Isophthalic acid

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Isophthalic acid
Skeletal formula
Ball-and-stick model
Identifiers
CAS number 121-91-5 YesY
PubChem 8496
ChemSpider 8182 YesY
ChEBI CHEBI:30802 YesY
Jmol-3D images Image 1
Properties
Molecular formula C6H4(COOH)2
Molar mass 166.14 g/mol
Appearance White crystalline solid
Density 1.526 g/cm3, Solid
Solubility in water Insoluble in water
Acidity (pKa) 3.46, 4.46[1]
Hazards
EU classification not listed
Related compounds
Related carboxylic acids Benzoic acid
Phthalic acid (ortho)
Terephthalic acid (para)
Trimesic acid (benzene-1,3,5-tricarboxyllic acid)
Except where noted otherwise, data are given for materials in their standard state (at 25 °C (77 °F), 100 kPa)
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Infobox references

Isophthalic acid is an organic compound with the formula C6H4(CO2H)2. This colourless solid is an isomer of phthalic acid and terephthalic acid. These aromatic dicarboxylic acids are used as precursors (in form of acyl chlorides) to commercially important polymers, e.g. the fire-resistant material Nomex. Mixed with terephthalic acid, isophthalic acid is used in the production of resins for drink bottles. The high-performance polymer polybenzimidazole is produced from isophthalic acid.[2]

Preparation[edit]

Isophthalic acid is produced on the billion kilogram per year scale by oxidizing meta-xylene using oxygen.[2] The process employs a cobalt-manganese catalyst. In the laboratory, chromic acid can be used as the oxidant. It also arises by fusing potassium meta-sulphobenzoate, or meta-brombenzoate with potassium formate (terephthalic acid is also formed in the last case).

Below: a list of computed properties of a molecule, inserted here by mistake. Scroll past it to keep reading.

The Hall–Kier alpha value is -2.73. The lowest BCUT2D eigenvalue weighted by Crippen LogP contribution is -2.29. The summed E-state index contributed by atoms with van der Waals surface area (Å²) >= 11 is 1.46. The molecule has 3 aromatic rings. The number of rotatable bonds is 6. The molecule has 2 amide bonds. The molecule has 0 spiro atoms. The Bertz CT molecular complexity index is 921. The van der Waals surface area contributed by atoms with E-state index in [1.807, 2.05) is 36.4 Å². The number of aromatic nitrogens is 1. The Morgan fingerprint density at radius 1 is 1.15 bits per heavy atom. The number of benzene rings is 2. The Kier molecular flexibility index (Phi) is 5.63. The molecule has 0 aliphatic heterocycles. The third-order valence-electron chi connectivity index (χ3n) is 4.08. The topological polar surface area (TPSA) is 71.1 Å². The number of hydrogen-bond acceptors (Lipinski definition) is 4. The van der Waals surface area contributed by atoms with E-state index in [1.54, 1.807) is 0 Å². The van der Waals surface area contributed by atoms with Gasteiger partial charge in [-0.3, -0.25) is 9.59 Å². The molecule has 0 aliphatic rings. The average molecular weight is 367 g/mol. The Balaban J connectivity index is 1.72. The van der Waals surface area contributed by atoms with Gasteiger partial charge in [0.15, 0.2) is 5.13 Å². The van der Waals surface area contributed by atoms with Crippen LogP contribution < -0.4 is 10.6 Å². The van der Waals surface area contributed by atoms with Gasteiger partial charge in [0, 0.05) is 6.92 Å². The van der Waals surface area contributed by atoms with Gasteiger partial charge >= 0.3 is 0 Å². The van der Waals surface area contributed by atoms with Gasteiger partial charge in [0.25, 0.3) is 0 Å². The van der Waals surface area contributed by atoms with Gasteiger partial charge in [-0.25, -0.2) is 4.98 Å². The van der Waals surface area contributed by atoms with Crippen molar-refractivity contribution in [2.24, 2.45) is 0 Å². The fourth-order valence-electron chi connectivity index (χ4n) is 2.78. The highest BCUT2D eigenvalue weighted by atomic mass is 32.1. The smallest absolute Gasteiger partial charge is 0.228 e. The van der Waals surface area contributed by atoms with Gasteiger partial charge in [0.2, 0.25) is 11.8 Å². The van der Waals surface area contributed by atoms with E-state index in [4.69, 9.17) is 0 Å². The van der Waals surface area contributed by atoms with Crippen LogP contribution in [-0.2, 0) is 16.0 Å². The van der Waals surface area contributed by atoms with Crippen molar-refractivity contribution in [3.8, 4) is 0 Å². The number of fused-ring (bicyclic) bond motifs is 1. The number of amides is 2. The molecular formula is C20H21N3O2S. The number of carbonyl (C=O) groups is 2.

The barium salt (as its hexahydrate) is very soluble (a distinction between phthalic and terephthalic acids). Uvitic acid, 5-methylisophthalic acid, is obtained by oxidizing mesitylene or by condensing pyroracemic acid with baryta water.

References[edit]

  1. ^ Brown, H.C., et al., in Baude, E.A. and Nachod, F.C., Determination of Organic Structures by Physical Methods, Academic Press, New York, 1955.
  2. ^ a b Richard J. Sheehan "Terephthalic Acid, Dimethyl Terephthalate, and Isophthalic Acid" in Ullmann's Encyclopedia of Industrial Chemistry, Wiley-VCH, Weinheim, 2005.doi:10.1002/14356007.a26_193

External links[edit]